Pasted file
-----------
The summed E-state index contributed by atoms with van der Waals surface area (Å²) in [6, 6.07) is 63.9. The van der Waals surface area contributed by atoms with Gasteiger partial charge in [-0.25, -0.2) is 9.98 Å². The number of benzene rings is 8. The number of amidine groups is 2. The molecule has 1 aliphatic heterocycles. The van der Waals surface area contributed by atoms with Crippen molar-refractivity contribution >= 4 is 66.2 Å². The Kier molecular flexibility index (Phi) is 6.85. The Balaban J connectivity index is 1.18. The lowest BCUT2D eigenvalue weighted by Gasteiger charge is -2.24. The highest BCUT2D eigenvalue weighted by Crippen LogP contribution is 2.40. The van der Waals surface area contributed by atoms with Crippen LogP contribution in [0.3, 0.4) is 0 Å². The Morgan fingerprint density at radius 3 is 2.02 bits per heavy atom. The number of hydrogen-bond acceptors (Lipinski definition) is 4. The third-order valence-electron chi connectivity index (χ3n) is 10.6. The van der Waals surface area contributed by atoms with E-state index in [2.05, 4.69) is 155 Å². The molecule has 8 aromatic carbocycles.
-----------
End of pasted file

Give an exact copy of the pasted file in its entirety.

The summed E-state index contributed by atoms with van der Waals surface area (Å²) in [6, 6.07) is 63.9. The van der Waals surface area contributed by atoms with Gasteiger partial charge in [-0.25, -0.2) is 9.98 Å². The number of benzene rings is 8. The number of amidine groups is 2. The molecule has 1 aliphatic heterocycles. The van der Waals surface area contributed by atoms with Crippen molar-refractivity contribution >= 4 is 66.2 Å². The Kier molecular flexibility index (Phi) is 6.85. The Balaban J connectivity index is 1.18. The lowest BCUT2D eigenvalue weighted by Gasteiger charge is -2.24. The highest BCUT2D eigenvalue weighted by Crippen LogP contribution is 2.40. The van der Waals surface area contributed by atoms with Crippen LogP contribution in [0.3, 0.4) is 0 Å². The Morgan fingerprint density at radius 3 is 2.02 bits per heavy atom. The number of hydrogen-bond acceptors (Lipinski definition) is 4. The third-order valence-electron chi connectivity index (χ3n) is 10.6. The van der Waals surface area contributed by atoms with E-state index in [2.05, 4.69) is 155 Å². The molecule has 8 aromatic carbocycles.